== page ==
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Home | Mises Library | The Austrian Threat to Poland?

The Austrian Threat to Poland?

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Tags Global Economy

07/01/2004D.W. MacKenzie

Under the title of Market Madness, Mariusz Doszyn of Znet (one of the left's most important popular websites) interviews Michael Albert, a writer for Z and the South End Press and a proponent of "participatory economics"—apparently a euphemism for another of variety of socialism. The interview is particularly interesting for Austrians in as much as the question and answers center on the influence of Austrians in Poland.

From the tenor and approach, it would appear that Misesians are on the march in Poland and represent the gravest existing threat to the political left of that country. Whether or not this is the case (and there can be no question that the influence of Austrians is rising all over the world), these two gentlemen express the view that "free marketeers" are hypocrites or fools who decry state intervention generally, but embrace state intervention when it benefits wealthy elites.

To be sure, some free market advocates have not been entirely consistent in rejecting state intervention in sector after sector, though it might be argued that an inconsistent free market advocate is always to be preferred to a consistent socialist. It turns out, however, that none of the charges actually stick to Austrians, who typically take their consistency quite seriously.  

On the question of specifics, the attacks get quite specific:

"See whether they are against defense spending."

This is an excellent suggestion. What do Austrians actually think about military spending and war? One place you can find such opinions is at the website Antiwar.com. If you prefer books to the internet, you can read John Denson’s The Costs of War. For a quicker reference you can read David Gordon’s review of this book online.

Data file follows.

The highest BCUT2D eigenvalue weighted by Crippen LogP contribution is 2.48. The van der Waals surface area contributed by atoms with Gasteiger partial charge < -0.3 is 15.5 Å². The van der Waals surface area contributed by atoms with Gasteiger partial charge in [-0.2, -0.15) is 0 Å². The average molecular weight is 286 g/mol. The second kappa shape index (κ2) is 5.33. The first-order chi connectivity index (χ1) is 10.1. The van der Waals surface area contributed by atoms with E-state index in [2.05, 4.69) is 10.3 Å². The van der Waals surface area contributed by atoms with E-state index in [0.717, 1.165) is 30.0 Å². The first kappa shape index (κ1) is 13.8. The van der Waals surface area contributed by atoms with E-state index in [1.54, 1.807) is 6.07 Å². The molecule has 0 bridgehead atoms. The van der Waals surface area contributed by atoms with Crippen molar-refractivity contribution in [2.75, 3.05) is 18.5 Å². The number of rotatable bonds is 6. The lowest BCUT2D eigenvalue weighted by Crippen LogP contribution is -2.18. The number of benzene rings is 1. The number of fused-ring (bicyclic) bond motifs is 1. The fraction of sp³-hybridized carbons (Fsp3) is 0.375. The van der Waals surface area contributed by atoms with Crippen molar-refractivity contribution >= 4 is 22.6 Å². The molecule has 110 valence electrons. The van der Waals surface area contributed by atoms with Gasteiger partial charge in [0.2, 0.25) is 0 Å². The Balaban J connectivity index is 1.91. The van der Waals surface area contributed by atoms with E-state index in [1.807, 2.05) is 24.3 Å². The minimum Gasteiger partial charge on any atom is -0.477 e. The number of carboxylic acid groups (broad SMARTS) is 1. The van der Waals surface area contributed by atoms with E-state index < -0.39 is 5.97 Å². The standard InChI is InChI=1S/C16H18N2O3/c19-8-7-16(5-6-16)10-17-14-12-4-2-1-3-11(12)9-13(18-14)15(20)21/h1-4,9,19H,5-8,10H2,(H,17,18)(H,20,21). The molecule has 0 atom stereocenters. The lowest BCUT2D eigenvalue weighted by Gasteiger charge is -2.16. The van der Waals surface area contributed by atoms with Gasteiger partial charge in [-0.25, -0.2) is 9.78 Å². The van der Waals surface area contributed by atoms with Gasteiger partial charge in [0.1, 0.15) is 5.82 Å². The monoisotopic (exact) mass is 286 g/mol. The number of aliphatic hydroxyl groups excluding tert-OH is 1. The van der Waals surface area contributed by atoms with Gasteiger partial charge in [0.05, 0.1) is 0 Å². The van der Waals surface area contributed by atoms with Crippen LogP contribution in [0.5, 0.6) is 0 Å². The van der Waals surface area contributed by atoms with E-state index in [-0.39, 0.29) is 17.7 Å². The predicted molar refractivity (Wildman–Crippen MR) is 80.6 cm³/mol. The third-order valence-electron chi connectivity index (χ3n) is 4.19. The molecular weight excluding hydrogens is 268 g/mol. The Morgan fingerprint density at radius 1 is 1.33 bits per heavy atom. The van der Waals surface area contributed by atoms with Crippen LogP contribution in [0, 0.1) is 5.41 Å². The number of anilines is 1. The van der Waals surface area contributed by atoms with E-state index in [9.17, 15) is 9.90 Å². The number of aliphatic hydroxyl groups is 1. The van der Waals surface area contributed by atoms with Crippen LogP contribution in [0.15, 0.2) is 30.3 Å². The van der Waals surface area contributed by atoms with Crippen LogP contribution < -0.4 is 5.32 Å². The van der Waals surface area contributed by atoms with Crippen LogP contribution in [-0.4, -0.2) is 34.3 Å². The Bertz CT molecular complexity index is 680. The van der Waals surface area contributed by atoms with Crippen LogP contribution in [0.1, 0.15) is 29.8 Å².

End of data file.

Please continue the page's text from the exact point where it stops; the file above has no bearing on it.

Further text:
Mises.org also runs opinion pieces on war frequently. Some examples are: Adam Young's Will War bring Prosperity?; Jon Basil Utley's Alternatives to Unending War; and my own Does Capitalism Require War? Better still, you can go straight to the opinions of this websites namesake to see the actual views of a great free marketeer on war.

A brief examination of what those who advocate free markets actually think shows that we explicitly, utterly reject offensive warfare, some reluctantly accept purely defensive warfare, and all are harshly critical of peacetime military spending. Of course, one could argue that we unintentionally support warfare. However, the truth of the matter is that socialists like Joseph Stalin and Adolph Hitler cause war deliberately.

Their accusations continue:

"See if they turn down state subsidies to investment, and state purchases of output, and state protection against international competitors."

Okay, let's see

The content of these articles clearly contradict the claims made in this interview against Austrian Free Marketeers. It seems that Doszyn and Albert have much to learn about Austrian Political Economy.

Their mischaracterizations involve matters of theory as well.

"Austrian economists prefer to talk about individuals without wider economic and social context (they used to talk about Robinson Cru[z]oe's economy)."

What did Austrians really used to write on these matters?

"There is no special difficulty about the concept of an isolated person (or a group of persons directed by one of them) acting over a period according to a preconceived plan. In this case, the plan need not satisfy any special criteria in order that its execution be conceivable. . . . The situation is, however, different with plans determined upon simultaneously but independently by a number of persons . . . in a society based on exchange their plans will to a considerable extent provide for actions which require corresponding actions on the part of other individuals. This means that the plans of different individuals must in a special sense be compatible if it is to be even conceivable that they should be able to carry all of them out." (F.A. Hayek Economics and Knowledge first published in 1937, reprinted in Individualism and Economic Order University of Chicago Press 1948)

Or more recently:

"Under simple conditions, a Robinson Crusoe, or a family  of subsistence farmers, would not only value consumption goods, but would also be able to impute value to production goods. . . . In a society with a more complex technology, the rough-and-ready estimates employed by tiny bands of hunters and farmers would be useless. Here, assessment is made in terms of costly or less costly, dear or cheap, as demonstrated by objective exchange-values: market prices expressed in money." (David Ramsey Steele Posing the Problem)